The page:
From roads to the speeders who drive on them, Lawrence city commissioners have items they hope state lawmakers will address during the upcoming legislative session.
City commissioners are set to approve a list of priorities for the upcoming session of the Kansas Legislature calling for work to complete the South Lawrence Trafficway, higher fines for speeders on Kansas Highway 10 and efforts to establish a new sales tax on Internet shoppers.
City Hall leaders, though, would be happy enough if state lawmakers just don’t throw any surprises their way in the new year.
“In many cases, one of the best things the Kansas Legislature can do for us is to leave us alone in terms of unfunded mandates or changing laws that impact our operations,” said City Manager David Corliss.
Commissioners at their Tuesday evening meeting are set to approve the commission’s Legislative Priorities Statement, which will be presented at a Jan. 9 breakfast meeting with legislators.
Among the issues included in the draft version of the legislative statement are:
• Maintain funding for the South Lawrence Trafficway. Funding for the uncompleted bypass project is included in the T-Works comprehensive transportation program, and the city wants it to stay that way. The statement calls completion of the SLT a “key” project for Lawrence.
• Higher fines for speeders on K-10. The statement says Lawrence supports designating K-10 as a “Highway Safety Corridor.” Such corridors allow the state to charge higher than normal fines for traffic violations that occur on the road. The higher fines then could be used to fund more frequent patrols of K-10. The idea of a safety corridor for K-10 has emerged because several serious and sometimes fatal accidents have occurred on the stretch of road between Lawrence and Johnson County.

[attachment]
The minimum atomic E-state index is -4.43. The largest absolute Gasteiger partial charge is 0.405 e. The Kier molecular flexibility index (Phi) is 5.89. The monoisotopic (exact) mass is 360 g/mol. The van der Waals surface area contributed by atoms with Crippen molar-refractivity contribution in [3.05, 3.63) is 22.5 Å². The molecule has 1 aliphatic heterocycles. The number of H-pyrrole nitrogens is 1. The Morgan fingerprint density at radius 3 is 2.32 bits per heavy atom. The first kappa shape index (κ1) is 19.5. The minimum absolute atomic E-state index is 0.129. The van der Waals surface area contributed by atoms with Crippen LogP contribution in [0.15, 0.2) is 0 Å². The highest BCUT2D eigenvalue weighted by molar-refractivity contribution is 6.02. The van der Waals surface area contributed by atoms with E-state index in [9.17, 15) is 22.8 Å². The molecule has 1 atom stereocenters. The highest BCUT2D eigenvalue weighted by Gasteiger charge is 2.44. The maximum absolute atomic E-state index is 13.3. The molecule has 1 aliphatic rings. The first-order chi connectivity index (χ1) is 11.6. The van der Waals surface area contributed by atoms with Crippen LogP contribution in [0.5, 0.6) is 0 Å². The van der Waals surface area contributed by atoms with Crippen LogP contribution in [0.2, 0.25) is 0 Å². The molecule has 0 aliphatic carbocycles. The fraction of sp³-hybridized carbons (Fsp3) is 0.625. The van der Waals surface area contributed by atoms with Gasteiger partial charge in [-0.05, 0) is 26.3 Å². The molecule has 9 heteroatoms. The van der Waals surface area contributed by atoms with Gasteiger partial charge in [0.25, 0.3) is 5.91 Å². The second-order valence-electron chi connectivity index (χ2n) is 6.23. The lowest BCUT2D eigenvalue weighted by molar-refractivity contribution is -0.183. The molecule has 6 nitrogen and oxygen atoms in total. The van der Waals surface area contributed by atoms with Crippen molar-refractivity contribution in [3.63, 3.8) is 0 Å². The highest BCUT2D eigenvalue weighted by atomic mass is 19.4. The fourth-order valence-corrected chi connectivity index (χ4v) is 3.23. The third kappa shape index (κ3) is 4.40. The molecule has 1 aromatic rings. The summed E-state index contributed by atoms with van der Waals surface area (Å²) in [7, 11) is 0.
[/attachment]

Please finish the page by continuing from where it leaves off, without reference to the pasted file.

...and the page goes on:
• A Taxpayer Bill of Rights doesn’t seem right to city commissioners. The statement says the city “strongly opposes” the enactment of state-imposed spending controls or lids such as the Taxpayer Bill of Rights. The statement calls such plans “arbitrary and capricious” because they sometimes take spending decisions out of the hands of local officials. A Taxpayer Bill of Rights proposal puts limits on how much government can raise taxes without seeking voter approval through a referendum.
• A single Congressional district. The statement asks for Lawrence to be placed in one Congressional district rather than being split into two districts as it has been for the last decade. But the statement doesn’t get specific about whether Lawrence ought to be included in a district with Kansas City or whether it ought to be partnered with Topeka and Manhattan. Corliss said he’ll want to hear more discussion from city commissioners on Tuesday.
“It will be a big issue, but given the partisan make up of the Statehouse and the view that Lawrence and Douglas County has a majority of a different party, I’m not sure what influence we’ll likely wield on that,” Corliss said.
• Stabilize SRS funding. Corliss hopes the Legislature will take the city and the county off the hook for an agreement that called for the two governments to provide $450,000 in funding in exchange for the state to keep open the local SRS office. Payments on the agreement aren’t scheduled to begin until 2012, and there have been comments from Gov. Sam Brownback’s office that he’ll seek state funding to keep the office open.
“We believe there has been progress on that issue, but we don’t want to take anything for granted,” Corliss said.
• Landlord changes. The city would like to see a change in state law prohibiting the city from receiving the names of tenants from landlords. The city has contended the state law makes it difficult for the city to enforce its occupancy code, which makes it illegal to have more than three unrelated people living a single-family home.
• Internet shopping. The city is asking the state of Kansas to get fully behind legislation that would impose a mandatory sales tax on all goods purchased through the Internet. But the city recognizes that such a tax would have to be established by Congress, not the Kansas Legislature.